James Henry Rushbrooke: Baptist Champion of Peace

James Henry Rushbrooke: Baptist Champion of Peace

[Originally published March 2022]

“Peace” seemed to be the middle name of the babe born that sunny day in Bethnal Green, east London, on 29 July 1870. Son of devout Anglican parents, James Henry Rushbrooke was brilliant, thoughtful, and became known as a careful reconciler of differences, even as a child. When James was fifteen years old, he began attending Westbourne Park Chapel with his aunt each Sunday and soon made a profession of faith and was baptized by her famous pastor, Dr. John Clifford.

James Henry lost his young wife and baby to death in 1894 and, even while suffering deep grief, enrolled for ministerial training at Midland Baptist College in Nottingham, winning scholarships to study in Halle and Berlin (1899-1901) before taking pastorates at St. Mary’s Gate in Derby, London’s Archway Road, and Hampstead Garden Suburb Free Church, all in England. His wise leadership soon earned him a role in the British Baptist Union.

Rushbrooke attended the first Congress of the Baptist World Alliance (BWA) in 1905 with its co-founder, John Clifford, and spoke at each of its subsequent gatherings for almost half a century. In 1919, he led a nine-week fact-finding tour across war-ravaged Europe for the BWA, a role that catapulted him into the ranks of the world’s peacemakers.

He resigned his church, became the BWA’s European Secretary in 1925, and three years later shouldered the job of the first General Secretary. This role he faithfully served until 1939, when he took up the mantle of President until his death in 1947.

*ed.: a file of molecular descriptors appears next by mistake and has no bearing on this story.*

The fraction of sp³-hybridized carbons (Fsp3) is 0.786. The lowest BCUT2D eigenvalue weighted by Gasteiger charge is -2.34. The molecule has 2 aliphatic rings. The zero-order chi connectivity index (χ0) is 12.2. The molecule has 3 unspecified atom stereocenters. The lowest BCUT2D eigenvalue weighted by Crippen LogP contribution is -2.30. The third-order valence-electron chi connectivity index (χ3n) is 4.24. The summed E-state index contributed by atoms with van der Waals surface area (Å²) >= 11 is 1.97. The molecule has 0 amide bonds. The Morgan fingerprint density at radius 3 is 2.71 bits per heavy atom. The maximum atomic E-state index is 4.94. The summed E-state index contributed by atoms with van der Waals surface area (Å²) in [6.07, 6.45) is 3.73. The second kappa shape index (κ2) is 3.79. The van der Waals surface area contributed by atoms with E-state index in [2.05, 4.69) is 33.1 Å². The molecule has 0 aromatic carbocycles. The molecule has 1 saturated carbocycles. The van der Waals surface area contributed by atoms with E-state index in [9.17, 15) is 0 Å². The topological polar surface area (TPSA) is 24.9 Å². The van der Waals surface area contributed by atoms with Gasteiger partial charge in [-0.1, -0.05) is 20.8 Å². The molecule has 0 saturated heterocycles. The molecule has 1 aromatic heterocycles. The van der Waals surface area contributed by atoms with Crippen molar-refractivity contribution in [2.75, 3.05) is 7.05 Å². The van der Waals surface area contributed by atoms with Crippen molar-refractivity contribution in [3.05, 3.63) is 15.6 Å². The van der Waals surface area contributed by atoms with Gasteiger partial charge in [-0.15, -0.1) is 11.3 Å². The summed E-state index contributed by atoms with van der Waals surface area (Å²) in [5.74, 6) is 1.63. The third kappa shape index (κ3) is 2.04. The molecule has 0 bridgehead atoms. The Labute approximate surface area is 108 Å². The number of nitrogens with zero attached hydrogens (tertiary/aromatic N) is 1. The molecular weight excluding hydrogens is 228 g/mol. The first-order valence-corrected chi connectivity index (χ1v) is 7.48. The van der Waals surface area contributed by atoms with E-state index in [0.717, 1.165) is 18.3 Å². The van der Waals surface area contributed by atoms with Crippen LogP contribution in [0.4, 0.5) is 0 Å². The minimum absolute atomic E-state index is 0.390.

During this tenure, the global Baptist community felt his stamp of reconciliation and international peace-weaving most profoundly. Almost single-handedly, Rushbrooke led heroic, courageous, and costly Baptist efforts to work for peace following World War I and during and after World War II. Rushbrooke established the BWA’s World Emergency Relief Committee in 1943 to coordinate Baptist relief efforts in devastated countries. He personally contacted Baptist leaders in every European nation, surveyed their situations, and addressed their most pressing needs. BWA offered support and friendship, relocated thousands of refugees, and encouraged practical efforts to help to restore or establish peaceful relationships. Rushbrooke’s published work on Religious Freedom and International Peace also contributed to a Baptist global identity.

As the victors, the liberated, and the vanquished found ways of creating a new Europe in which they could live together in peace, Baptists who had been on opposing sides faced excruciating challenges in confessing to and forgiving one another in order to become reconciled in the one body of Christ. For Baptists, James Henry Rushbrooke was the face of this reconciliation and their Champion of Peace.

We give thanks for his valuable life, and pray for God to raise up men and women of peace in our day, negotiators of reconciliation, and those who will embody Christ’s love across our troubled world.
-Karen O’Dell Bullock
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